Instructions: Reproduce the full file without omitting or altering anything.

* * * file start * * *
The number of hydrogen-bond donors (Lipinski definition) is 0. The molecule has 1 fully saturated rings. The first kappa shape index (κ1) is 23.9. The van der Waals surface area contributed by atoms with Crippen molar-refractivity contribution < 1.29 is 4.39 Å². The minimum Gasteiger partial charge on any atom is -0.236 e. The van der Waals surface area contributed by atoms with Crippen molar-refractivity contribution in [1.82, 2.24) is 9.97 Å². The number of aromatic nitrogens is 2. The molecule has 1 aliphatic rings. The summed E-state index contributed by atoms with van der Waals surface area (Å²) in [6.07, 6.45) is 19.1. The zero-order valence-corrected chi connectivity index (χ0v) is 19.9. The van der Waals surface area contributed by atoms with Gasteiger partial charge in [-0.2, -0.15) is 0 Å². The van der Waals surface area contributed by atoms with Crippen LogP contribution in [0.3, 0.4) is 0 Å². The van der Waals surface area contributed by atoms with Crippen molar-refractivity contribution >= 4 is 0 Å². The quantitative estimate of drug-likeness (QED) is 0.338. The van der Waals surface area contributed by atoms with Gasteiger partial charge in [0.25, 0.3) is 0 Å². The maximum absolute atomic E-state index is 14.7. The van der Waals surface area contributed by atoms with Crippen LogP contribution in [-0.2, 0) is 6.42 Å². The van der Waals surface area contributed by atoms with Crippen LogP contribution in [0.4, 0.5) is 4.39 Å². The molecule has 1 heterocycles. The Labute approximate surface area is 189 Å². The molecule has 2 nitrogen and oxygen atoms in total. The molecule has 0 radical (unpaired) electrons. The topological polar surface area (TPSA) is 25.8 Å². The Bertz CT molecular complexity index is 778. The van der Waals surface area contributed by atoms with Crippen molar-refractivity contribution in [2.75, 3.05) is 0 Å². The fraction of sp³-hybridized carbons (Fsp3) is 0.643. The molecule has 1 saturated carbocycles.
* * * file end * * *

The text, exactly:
The number of hydrogen-bond donors (Lipinski definition) is 0. The molecule has 1 fully saturated rings. The first kappa shape index (κ1) is 23.9. The van der Waals surface area contributed by atoms with Crippen molar-refractivity contribution < 1.29 is 4.39 Å². The minimum Gasteiger partial charge on any atom is -0.236 e. The van der Waals surface area contributed by atoms with Crippen molar-refractivity contribution in [1.82, 2.24) is 9.97 Å². The number of aromatic nitrogens is 2. The molecule has 1 aliphatic rings. The summed E-state index contributed by atoms with van der Waals surface area (Å²) in [6.07, 6.45) is 19.1. The zero-order valence-corrected chi connectivity index (χ0v) is 19.9. The van der Waals surface area contributed by atoms with Gasteiger partial charge in [-0.2, -0.15) is 0 Å². The van der Waals surface area contributed by atoms with Crippen LogP contribution in [0.3, 0.4) is 0 Å². The van der Waals surface area contributed by atoms with Crippen molar-refractivity contribution >= 4 is 0 Å². The quantitative estimate of drug-likeness (QED) is 0.338. The van der Waals surface area contributed by atoms with Gasteiger partial charge in [0.25, 0.3) is 0 Å². The maximum absolute atomic E-state index is 14.7. The van der Waals surface area contributed by atoms with Crippen LogP contribution in [-0.2, 0) is 6.42 Å². The van der Waals surface area contributed by atoms with Crippen LogP contribution in [0.4, 0.5) is 4.39 Å². The molecule has 1 heterocycles. The Labute approximate surface area is 189 Å². The molecule has 2 nitrogen and oxygen atoms in total. The molecule has 0 radical (unpaired) electrons. The topological polar surface area (TPSA) is 25.8 Å². The Bertz CT molecular complexity index is 778. The van der Waals surface area contributed by atoms with Crippen molar-refractivity contribution in [2.75, 3.05) is 0 Å². The fraction of sp³-hybridized carbons (Fsp3) is 0.643. The molecule has 1 saturated carbocycles.